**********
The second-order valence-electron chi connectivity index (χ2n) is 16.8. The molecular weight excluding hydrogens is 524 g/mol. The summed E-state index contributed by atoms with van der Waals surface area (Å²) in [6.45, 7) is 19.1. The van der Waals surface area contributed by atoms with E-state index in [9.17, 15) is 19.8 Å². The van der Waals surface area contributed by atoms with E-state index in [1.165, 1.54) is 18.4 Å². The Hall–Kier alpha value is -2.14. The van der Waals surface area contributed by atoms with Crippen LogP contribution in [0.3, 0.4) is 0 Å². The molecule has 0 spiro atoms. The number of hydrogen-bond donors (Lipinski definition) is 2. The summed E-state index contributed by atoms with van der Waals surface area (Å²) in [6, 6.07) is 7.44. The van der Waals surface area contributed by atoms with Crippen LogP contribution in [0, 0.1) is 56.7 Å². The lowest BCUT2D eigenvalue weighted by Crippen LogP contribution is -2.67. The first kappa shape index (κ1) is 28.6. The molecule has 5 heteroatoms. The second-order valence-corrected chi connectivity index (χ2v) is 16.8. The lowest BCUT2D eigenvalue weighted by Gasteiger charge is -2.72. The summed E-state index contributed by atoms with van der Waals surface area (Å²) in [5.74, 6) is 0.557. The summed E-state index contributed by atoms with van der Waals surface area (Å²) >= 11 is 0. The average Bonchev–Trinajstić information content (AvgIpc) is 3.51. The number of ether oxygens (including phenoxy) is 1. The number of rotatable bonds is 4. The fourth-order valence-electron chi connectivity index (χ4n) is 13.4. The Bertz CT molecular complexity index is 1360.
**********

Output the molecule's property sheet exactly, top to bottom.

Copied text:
The second-order valence-electron chi connectivity index (χ2n) is 16.8. The molecular weight excluding hydrogens is 524 g/mol. The summed E-state index contributed by atoms with van der Waals surface area (Å²) in [6.45, 7) is 19.1. The van der Waals surface area contributed by atoms with E-state index in [9.17, 15) is 19.8 Å². The van der Waals surface area contributed by atoms with E-state index in [1.165, 1.54) is 18.4 Å². The Hall–Kier alpha value is -2.14. The van der Waals surface area contributed by atoms with Crippen LogP contribution in [0.3, 0.4) is 0 Å². The molecule has 0 spiro atoms. The number of hydrogen-bond donors (Lipinski definition) is 2. The summed E-state index contributed by atoms with van der Waals surface area (Å²) in [6, 6.07) is 7.44. The van der Waals surface area contributed by atoms with Crippen LogP contribution in [0, 0.1) is 56.7 Å². The lowest BCUT2D eigenvalue weighted by Crippen LogP contribution is -2.67. The first kappa shape index (κ1) is 28.6. The molecule has 5 heteroatoms. The second-order valence-corrected chi connectivity index (χ2v) is 16.8. The lowest BCUT2D eigenvalue weighted by Gasteiger charge is -2.72. The summed E-state index contributed by atoms with van der Waals surface area (Å²) in [5.74, 6) is 0.557. The summed E-state index contributed by atoms with van der Waals surface area (Å²) >= 11 is 0. The average Bonchev–Trinajstić information content (AvgIpc) is 3.51. The number of ether oxygens (including phenoxy) is 1. The number of rotatable bonds is 4. The fourth-order valence-electron chi connectivity index (χ4n) is 13.4. The Bertz CT molecular complexity index is 1360.